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Will You Still Want Me Tomorrow? The Dynamics of Families' Long-Term Care Arrangements

  • Michelle Goeree

    ()

    (University of Zurich)

  • Bridget Hiedemann

    ()

    (Seattle University)

  • Steven Stern

    ()

    (University of Virginia)

We estimate dynamic models of elder-care arrangements using data from the Assets and Health Dynamics Among the Oldest Old Survey. We model the use of institutional care, formal home health care, care provided by a child, and care provided by a spouse in the selection of each care arrangement, the primary arrangement, and hours in each arrangement. Our results indicate that both observed heterogeneity and true state dependence play roles in the persistence of care arrangements. We find that positive state dependence (i.e., inertia) dominates caregiver burnout, and that formal care decisions depend on the cost and quality of care.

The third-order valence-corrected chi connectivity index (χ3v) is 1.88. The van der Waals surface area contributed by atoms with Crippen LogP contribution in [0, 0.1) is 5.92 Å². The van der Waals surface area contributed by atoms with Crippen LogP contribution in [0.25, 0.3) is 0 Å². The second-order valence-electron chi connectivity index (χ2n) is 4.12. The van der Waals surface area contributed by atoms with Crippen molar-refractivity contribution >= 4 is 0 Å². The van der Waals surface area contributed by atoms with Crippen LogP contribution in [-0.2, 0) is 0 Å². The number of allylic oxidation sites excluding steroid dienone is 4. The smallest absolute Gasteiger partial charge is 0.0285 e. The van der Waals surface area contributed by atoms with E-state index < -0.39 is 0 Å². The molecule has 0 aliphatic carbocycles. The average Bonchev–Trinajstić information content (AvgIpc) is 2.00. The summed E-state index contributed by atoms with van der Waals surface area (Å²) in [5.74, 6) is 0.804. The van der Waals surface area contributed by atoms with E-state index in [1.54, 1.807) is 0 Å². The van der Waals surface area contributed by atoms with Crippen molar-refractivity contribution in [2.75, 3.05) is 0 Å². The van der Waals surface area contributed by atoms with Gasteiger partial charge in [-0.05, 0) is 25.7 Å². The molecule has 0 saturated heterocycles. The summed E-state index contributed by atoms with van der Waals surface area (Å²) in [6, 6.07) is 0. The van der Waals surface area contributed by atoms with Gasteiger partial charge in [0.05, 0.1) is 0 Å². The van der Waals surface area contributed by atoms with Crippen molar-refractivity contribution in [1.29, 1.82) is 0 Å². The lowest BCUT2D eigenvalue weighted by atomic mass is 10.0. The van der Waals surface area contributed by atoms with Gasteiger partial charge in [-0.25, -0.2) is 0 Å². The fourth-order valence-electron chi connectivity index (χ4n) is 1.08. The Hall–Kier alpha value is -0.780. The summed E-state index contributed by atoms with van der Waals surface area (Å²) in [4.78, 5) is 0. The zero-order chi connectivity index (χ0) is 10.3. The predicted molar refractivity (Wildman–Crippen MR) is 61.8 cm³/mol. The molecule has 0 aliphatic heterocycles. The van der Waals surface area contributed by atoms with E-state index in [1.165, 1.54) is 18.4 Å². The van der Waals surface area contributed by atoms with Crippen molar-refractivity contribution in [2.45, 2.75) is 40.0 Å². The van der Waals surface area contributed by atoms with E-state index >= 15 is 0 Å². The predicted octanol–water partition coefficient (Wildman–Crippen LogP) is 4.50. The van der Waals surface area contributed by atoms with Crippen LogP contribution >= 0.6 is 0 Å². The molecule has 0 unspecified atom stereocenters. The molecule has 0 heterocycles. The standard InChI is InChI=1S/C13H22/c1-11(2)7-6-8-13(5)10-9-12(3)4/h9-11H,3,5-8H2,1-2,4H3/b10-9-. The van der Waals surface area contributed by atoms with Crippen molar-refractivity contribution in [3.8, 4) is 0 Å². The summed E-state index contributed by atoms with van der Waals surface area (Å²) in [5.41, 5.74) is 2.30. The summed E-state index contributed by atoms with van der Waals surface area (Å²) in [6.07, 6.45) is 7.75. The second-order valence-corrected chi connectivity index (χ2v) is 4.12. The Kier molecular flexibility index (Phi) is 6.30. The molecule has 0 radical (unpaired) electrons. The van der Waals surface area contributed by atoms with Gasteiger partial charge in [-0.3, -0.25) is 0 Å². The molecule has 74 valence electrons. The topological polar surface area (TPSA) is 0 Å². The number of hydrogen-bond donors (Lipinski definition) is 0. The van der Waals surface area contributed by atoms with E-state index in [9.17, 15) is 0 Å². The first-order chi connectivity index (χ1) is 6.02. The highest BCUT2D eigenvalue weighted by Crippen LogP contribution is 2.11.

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File URL: http://humcap.uchicago.edu/RePEc/hka/wpaper/Goeree_Hiedemann_Stern_2011_will-you-still.pdf
File Function: First version, July 20, 2011
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Paper provided by Human Capital and Economic Opportunity Working Group in its series Working Papers with number 2011-035.

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Date of creation: Jul 2011
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Handle: RePEc:hka:wpaper:2011-035
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  15. Heitmueller, Axel & Michaud, Pierre-Carl, 2006. "Informal Care and Employment in England: Evidence from the British Household Panel Survey," IZA Discussion Papers 2010, Institute for the Study of Labor (IZA).
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